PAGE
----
Washington D.C., (CNA/EWTN News) – “The pathos of St. Patrick’s description of the fate of his victims is something I think we can identify with now,” said Jennifer Paxton, a history professor who teaches at The Catholic University of America’s Irish Studies program. “The girls stolen by Boko Haram are very similar in their fates, I think, to captives of Coroticus.”
St. Patrick’s Letter to the Soldiers of Coroticus was intended to shame the fifth century general whose raiding soldiers the saint declared to be “blood-stained with the blood of innocent Christians, whose numbers I have given birth to in God and confirmed in Christ.” He denounced those who “divide out defenseless baptized women like prizes.”
Patrick said he did not know what grieved him more: those who were slain, those who were captured, or the enslavers themselves – “those whom the devil so deeply ensnared.”
The plea is all the more poignant because St. Patrick was himself a former slave. In his letter he wrote that Irish raiders once took him captive and slaughtered the men and women servants of his father’s household.
“He would have known acutely what these slaves were going through, because he was the victim of just such a raid,” Paxton told CNA. “In the fifth century this kind of raiding was endemic, all around the British Isles. He was stolen from someplace, we’re not sure where, in western Britain, and taken to captivity in Ireland.”
He spent six years tending sheep for his master.
“Obviously he did not enjoy his time as a slave and wanted it to end,” Paxton said. “So he would have definitely identified with these victims.”
The saint’s letter is a unique witness in medieval history.
“We do not have any other first person account of someone who was captured by barbarians and survived,” the history professor explained. “We have nothing else quite like it.”
The letter was written to be read aloud elsewhere, with the hope that Coroticus and his men would eventually hear of it and come under popular pressure. St. Patrick said those who hear the letter should “not fawn on such people” and should not share food or drink with them until they release their captives and “make satisfaction to God in severe penance and shedding of tears.”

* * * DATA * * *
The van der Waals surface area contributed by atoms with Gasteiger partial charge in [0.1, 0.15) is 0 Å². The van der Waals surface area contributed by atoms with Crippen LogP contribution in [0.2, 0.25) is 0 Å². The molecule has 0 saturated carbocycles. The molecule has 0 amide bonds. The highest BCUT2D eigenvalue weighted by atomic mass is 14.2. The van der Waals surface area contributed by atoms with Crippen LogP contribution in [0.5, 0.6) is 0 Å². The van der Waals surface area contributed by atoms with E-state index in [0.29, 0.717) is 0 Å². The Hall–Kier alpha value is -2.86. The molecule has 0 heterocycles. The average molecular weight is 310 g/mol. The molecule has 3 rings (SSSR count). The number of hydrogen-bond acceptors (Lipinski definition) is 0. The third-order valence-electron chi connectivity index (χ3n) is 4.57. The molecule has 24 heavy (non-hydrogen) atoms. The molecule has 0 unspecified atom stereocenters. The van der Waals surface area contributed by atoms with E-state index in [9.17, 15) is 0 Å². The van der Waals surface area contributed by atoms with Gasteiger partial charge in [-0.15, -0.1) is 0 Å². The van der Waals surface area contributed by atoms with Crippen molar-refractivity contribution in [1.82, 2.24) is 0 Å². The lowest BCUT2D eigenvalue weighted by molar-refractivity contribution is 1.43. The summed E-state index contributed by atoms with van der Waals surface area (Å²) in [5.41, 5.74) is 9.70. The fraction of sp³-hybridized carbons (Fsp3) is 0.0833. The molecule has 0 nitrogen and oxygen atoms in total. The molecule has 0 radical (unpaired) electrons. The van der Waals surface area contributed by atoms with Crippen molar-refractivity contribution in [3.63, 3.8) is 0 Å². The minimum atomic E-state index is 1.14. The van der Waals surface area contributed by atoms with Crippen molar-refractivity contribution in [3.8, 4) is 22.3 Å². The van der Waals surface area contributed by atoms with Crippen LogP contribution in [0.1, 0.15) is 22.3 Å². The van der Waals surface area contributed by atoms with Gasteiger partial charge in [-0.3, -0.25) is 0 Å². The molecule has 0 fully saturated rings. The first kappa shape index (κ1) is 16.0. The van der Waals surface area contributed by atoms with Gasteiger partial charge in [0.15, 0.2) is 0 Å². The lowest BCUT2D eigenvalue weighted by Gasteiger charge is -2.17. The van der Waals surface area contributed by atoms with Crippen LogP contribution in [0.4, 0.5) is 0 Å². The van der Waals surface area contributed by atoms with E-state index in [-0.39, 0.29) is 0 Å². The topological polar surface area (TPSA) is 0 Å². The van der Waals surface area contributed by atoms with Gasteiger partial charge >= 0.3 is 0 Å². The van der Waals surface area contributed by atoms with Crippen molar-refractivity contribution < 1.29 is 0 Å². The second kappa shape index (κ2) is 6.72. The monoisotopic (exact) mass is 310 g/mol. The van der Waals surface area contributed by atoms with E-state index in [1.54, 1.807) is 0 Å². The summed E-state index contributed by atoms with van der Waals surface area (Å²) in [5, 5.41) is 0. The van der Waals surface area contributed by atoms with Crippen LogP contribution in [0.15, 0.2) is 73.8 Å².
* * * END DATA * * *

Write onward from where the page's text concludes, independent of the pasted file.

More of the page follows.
Paxton said St. Patrick’s style is “somewhat defensive” because “he is up against tremendous odds, and he knows it.”
“He does not, as far as we know, ever get these captives back,” Paxton continued. “What we have is this cri de coeur that has resonated down through the ages. But he doesn’t manage to save them.”
She speculated that St. Patrick must have felt “the tragedy of seeing these people newly saved from damnation by baptism, and (then) taken away into slavery.”
Modern slavery is an enduring problem. Islamic State militants in Iraq and Syria have enslaved Christians, Yazidis and other religious minorities. In Nigeria, where St. Patrick is a patron saint, the militant Islamist group Boko Haram became infamous for the April 2014 abductions of several hundred girls from a school in the country’s northeast.
In December 2014 major religious leaders including Pope Francis signed a joint declaration at the Vatican urging the eradication of modern slavery. A 2014 report from the organization Walk Free estimated that almost 36 million people worldwide suffer some form of slavery, with 61,000 people held in slave conditions in the United States.
As for St. Patrick, his letter seeking the release of slaves was not widely circulated. It was preserved in a few places, including the Book of Armagh. Paxton said the letter played little role in Christian debates over slavery, which was taken for granted for centuries.
Slavery’s decline in Europe doesn’t owe much to Church efforts, she said. “It was more economic forces that led to its decline, I’m sad to say,” Paxton remarked, adding that Coroticus himself was probably a Christian.
St. Patrick became known for his life of sacrifice, prayer and fasting. Although he was not the first Christian missionary to Ireland, he is widely regarded as the most successful.
Paxton noted that St. Patrick’s letter and his other known work, the Confession of St. Patrick, are “steeped in the scriptures.”
“He basically writes in scriptural quotations. That’s the way Patrick thinks,” she said.
St. Patrick’s use of the Bible is rare in a medieval text because he quotes from many different sections of the Bible: the Gospels, the Acts of the Apostles, and numerous prophetic books.
Paxton said she found Patrick “a really fascinating figure.” In later legends he became a “wonder-working superhero” who expelled the snakes from Ireland and defeated druids in battle.
“But the real St. Patrick of his own words is really a far more moving and inspiring example for Christians of today,” she added.
“Ireland was never the same as a result of what he did. That’s something I think we should all be impressed by, somebody who himself was very marginal, who was not a major figure in his own Church, persevered in the face of all these obstacles and achieved something really wonderful.”